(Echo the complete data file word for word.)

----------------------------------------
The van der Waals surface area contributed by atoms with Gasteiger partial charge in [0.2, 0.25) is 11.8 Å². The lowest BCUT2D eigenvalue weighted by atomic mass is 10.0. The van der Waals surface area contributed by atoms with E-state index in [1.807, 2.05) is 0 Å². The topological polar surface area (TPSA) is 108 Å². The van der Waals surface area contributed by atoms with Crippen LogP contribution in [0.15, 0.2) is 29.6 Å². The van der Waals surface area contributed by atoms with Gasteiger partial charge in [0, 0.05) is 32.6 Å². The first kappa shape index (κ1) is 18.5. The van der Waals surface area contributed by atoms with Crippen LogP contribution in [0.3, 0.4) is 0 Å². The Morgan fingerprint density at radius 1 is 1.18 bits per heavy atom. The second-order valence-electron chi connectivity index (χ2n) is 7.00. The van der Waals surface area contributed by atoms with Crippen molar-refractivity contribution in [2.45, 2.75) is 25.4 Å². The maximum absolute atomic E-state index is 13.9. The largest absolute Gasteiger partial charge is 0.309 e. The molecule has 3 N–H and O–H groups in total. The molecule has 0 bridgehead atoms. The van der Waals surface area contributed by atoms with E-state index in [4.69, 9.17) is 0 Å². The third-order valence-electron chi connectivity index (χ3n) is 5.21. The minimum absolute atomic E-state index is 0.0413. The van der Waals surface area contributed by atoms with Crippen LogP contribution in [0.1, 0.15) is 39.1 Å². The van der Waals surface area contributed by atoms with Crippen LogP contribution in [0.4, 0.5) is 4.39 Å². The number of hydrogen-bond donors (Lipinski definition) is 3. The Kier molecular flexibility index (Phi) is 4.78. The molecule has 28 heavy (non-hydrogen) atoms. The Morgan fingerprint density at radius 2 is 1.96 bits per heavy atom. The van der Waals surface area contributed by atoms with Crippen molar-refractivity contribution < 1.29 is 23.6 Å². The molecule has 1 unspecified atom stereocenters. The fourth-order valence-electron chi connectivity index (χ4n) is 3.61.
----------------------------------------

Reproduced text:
The van der Waals surface area contributed by atoms with Gasteiger partial charge in [0.2, 0.25) is 11.8 Å². The lowest BCUT2D eigenvalue weighted by atomic mass is 10.0. The van der Waals surface area contributed by atoms with E-state index in [1.807, 2.05) is 0 Å². The topological polar surface area (TPSA) is 108 Å². The van der Waals surface area contributed by atoms with Crippen LogP contribution in [0.15, 0.2) is 29.6 Å². The van der Waals surface area contributed by atoms with Gasteiger partial charge in [0, 0.05) is 32.6 Å². The first kappa shape index (κ1) is 18.5. The van der Waals surface area contributed by atoms with Crippen LogP contribution in [0.3, 0.4) is 0 Å². The Morgan fingerprint density at radius 1 is 1.18 bits per heavy atom. The second-order valence-electron chi connectivity index (χ2n) is 7.00. The van der Waals surface area contributed by atoms with Crippen molar-refractivity contribution in [2.45, 2.75) is 25.4 Å². The maximum absolute atomic E-state index is 13.9. The largest absolute Gasteiger partial charge is 0.309 e. The molecule has 3 N–H and O–H groups in total. The molecule has 0 bridgehead atoms. The van der Waals surface area contributed by atoms with E-state index in [4.69, 9.17) is 0 Å². The third-order valence-electron chi connectivity index (χ3n) is 5.21. The minimum absolute atomic E-state index is 0.0413. The van der Waals surface area contributed by atoms with Crippen LogP contribution in [0.1, 0.15) is 39.1 Å². The van der Waals surface area contributed by atoms with Crippen LogP contribution in [0.4, 0.5) is 4.39 Å². The number of hydrogen-bond donors (Lipinski definition) is 3. The Kier molecular flexibility index (Phi) is 4.78. The molecule has 28 heavy (non-hydrogen) atoms. The Morgan fingerprint density at radius 2 is 1.96 bits per heavy atom. The van der Waals surface area contributed by atoms with Crippen molar-refractivity contribution < 1.29 is 23.6 Å². The molecule has 1 unspecified atom stereocenters. The fourth-order valence-electron chi connectivity index (χ4n) is 3.61.